Teatime: SQL Testing

Welcome back to Teatime! This is a weekly feature in which we sip tea and discuss some topic related to quality. Feel free to bring your tea and join in with questions in the comments section.

Tea of the week: I like a nice, spicy chai in the winter to warm me up, especially when I’m grappling with rough questions like today’s topic. Rather than subject myself to excessive caffeine on a cold afternoon, I’m sipping on Rooibos Chai from Sub Rosa Tea. Just the smell alone makes me more alert and ready to take on the day, and the flavor does not disappoint! 
teaset2pts

Today’s Topic: Testing SQL – How and why?

In today’s teatime, I wanted to touch on an often-overlooked part of the stack: the database. At my current company, we have a separate development team that focuses entirely on stored procedures and database development, above and beyond the usual operational DBAs. And yet, before I became the QA coordinator, all our database testing was still manual! I set about researching how we could test the business logic stored in our stored procedures.

Two main approaches

There are two overarching approaches to database testing. The one I chose not to focus on due to our company’s setup was to test the database from outside the database. This is particularly popular in .net shops, as Visual Studio includes many tools that make it easy to unit test your stored procedures in the same suite you’re using to unit test your code. I would imagine this would also be useful in a Node shop, as you could do much the same thing. Most of our database access comes from our Coldfusion API layer, which is a little more challenging to set tests up in; furthermore, the Coldfusion code was maintained by different people than the SQL, and the SQL team was not comfortable enough in Coldfusion (or .Net) to write their tests there.

The other approach, the one I will be focusing on in this talk, is to test the database from within the database: using something like the popular tSQLt framework to write tests in SQL that test your SQL. This is a similar approach to how unit testing in other layers work; it’s very rare to see unit tests written in a different language than the code under test. Furthermore, you can keep the unit tests right next to the code, just like you would in otehr layers. It provides less overhead in the form of context-switching between writing code and writing SQL, which is great when you specialize in SQL itself.

How to write unit tests

In any language, there’s basically three phases to a unit test:

  • Arrange the environment by performing any setup steps or preconditions that are required,
  • Act on the system, usually by invoking the item under test, and
  • Assert  that the result was within acceptable parameters

In this sample unit test (from the tSQLt documentation), you can see the steps in action:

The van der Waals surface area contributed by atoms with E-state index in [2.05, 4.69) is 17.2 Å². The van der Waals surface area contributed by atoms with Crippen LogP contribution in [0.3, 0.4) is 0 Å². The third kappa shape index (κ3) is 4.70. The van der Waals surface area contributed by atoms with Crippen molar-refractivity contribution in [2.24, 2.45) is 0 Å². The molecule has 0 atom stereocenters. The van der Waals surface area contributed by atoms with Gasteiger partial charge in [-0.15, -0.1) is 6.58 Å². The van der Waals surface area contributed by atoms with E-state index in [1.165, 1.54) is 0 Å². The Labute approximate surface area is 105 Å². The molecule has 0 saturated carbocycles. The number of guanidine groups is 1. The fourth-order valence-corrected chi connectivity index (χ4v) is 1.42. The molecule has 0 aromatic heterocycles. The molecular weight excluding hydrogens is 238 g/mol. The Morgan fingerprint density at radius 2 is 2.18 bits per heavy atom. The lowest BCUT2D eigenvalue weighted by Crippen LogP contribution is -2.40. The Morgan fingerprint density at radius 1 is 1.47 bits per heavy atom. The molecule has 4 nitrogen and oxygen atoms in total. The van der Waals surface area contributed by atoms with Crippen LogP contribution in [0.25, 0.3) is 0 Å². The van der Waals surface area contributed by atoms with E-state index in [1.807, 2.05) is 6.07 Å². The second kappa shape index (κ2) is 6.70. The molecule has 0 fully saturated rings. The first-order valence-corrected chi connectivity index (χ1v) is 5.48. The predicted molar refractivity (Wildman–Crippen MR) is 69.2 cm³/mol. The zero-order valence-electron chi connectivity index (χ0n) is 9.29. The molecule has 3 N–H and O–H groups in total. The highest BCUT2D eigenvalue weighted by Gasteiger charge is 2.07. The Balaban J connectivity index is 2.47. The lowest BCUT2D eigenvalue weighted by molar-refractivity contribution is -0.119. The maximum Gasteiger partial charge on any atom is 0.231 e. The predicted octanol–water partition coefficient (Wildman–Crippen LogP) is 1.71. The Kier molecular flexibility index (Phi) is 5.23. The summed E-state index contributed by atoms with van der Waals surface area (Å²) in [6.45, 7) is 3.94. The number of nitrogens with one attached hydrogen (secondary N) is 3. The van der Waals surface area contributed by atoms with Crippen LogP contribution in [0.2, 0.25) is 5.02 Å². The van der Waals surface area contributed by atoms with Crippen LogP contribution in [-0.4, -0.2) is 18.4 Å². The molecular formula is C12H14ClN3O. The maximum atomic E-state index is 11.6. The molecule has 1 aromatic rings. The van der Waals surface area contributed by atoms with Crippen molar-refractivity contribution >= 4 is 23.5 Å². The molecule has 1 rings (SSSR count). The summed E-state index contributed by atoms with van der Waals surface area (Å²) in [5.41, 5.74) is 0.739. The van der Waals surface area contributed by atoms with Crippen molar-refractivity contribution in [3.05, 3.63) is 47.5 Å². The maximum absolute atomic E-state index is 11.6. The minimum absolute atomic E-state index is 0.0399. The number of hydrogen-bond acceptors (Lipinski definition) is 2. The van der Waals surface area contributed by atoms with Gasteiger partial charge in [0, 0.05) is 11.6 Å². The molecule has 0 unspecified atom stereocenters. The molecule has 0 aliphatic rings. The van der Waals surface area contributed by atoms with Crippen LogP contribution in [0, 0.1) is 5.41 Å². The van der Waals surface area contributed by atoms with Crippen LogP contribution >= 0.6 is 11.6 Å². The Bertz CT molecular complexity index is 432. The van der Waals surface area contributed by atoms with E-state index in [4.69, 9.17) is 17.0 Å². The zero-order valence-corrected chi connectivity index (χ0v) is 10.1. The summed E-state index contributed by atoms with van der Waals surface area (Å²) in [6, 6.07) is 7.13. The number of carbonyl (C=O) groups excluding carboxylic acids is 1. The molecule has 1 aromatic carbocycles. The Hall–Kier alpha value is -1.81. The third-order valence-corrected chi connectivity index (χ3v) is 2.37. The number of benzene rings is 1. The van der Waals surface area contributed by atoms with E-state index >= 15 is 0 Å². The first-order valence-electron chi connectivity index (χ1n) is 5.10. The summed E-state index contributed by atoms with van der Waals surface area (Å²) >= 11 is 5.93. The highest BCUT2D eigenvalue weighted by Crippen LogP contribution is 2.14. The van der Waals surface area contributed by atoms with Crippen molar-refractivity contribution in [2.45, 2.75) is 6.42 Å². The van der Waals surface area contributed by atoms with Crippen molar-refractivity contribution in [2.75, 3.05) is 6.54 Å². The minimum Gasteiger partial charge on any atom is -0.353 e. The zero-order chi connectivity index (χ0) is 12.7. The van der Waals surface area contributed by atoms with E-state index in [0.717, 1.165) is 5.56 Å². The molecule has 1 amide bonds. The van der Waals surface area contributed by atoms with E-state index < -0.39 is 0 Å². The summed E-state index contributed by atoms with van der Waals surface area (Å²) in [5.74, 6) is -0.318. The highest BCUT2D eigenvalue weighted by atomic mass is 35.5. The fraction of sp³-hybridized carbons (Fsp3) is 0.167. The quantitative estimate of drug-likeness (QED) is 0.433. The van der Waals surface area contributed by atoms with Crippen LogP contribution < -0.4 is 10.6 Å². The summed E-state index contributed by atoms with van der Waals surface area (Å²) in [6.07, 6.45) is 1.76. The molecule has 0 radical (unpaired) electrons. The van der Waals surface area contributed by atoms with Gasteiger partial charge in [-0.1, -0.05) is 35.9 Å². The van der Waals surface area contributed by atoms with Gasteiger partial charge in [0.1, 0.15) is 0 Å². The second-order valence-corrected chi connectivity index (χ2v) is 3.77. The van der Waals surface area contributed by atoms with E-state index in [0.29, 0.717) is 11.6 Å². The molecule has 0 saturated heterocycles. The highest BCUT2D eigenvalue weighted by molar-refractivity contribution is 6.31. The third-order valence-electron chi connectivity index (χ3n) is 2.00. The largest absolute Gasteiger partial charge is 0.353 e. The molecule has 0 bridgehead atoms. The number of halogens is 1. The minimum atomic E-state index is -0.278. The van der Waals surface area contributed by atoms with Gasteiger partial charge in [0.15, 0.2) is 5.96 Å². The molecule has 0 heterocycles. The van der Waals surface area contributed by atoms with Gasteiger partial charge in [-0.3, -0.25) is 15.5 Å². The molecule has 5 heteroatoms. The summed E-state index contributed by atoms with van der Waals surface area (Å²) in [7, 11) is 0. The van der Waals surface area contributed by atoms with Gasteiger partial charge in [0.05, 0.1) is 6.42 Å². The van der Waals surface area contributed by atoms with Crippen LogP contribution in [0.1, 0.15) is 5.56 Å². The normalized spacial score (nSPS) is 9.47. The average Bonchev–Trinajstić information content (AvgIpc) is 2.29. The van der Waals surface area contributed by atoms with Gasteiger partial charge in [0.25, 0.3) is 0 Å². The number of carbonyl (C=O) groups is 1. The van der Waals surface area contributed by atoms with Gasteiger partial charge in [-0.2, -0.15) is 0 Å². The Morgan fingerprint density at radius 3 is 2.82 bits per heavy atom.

CREATE PROCEDURE testFinancialApp.[test that ConvertCurrency converts using given conversion rate] AS BEGIN 	DECLARE @actual MONEY; 
    DECLARE @rate DECIMAL(10,4); 
    SET @rate = 1.2; 
    DECLARE @amount MONEY; 
    SET @amount = 2.00; 
    SELECT @actual = FinancialApp.ConvertCurrency(@rate, @amount); 
    DECLARE @expected MONEY; 
    SET @expected = 2.4; --(rate * amount) 
    EXEC tSQLt.AssertEquals @expected, @actual; 
END; 
GO

First we arrange the environment by declaring some variables, setting them to the amounts needed for the test. We act by calling the procedure (FinancialApp.ConvertCurrency), and then we assert that the actual response was what we expected (with a comment about why we expected it to be that).

Note how the expected result is a solid number, not the result of doing some math. If the math were wrong in the procedure, duplicating the logic here wouldn’t help us test anything. Instead, work the algorithm by hand, coming up with the expected outcome, and hard-code it into the test. That ensures that no mistakes were made implementing the algorithm as it was on paper.

One of the things you’re not seeing is that when this is run, it’s wrapped in a transaction, which is automatically rolled back at the end of the execution. This prevents any side effects from affecting your data, such as insertion of records into a table. The library also provides functions for mocking out tables and stubbing other functions, which I can cover in a future teatime.

But Why?

But why would you want to test stored procedures and functions? To me, it’s pretty straightforward: if there’s business logic there, it needs to be tested. But if you’re not already convinced, here’s some talking points to mull over:

  • Code that is unit tested ends up being cleaner, more efficient, and easier to refactor. This is well documented in terms of program code, but it’s also been examined for database code as well; for example, see this blog post about test-driven database development, or this one, or this one.
  • Tests provide living documentation of the expectation of the code. This is also true of stored procedures, some of which can run into dozens or hundreds of lines, with dizzying amounts of table joins and complex branching. A simple suite of tests can easily tell a new developer what exactly they’re looking at — and ensure that they didn’t break anything.
  • You can plug the tests into a development pipeline like we discussed last week for instant feedback upon committing your stored procedures. This of course only works if your procs are in version control, but of course they already are, right? 🙂

 

Do you test your database? Why or why not? Discuss in the comments 🙂

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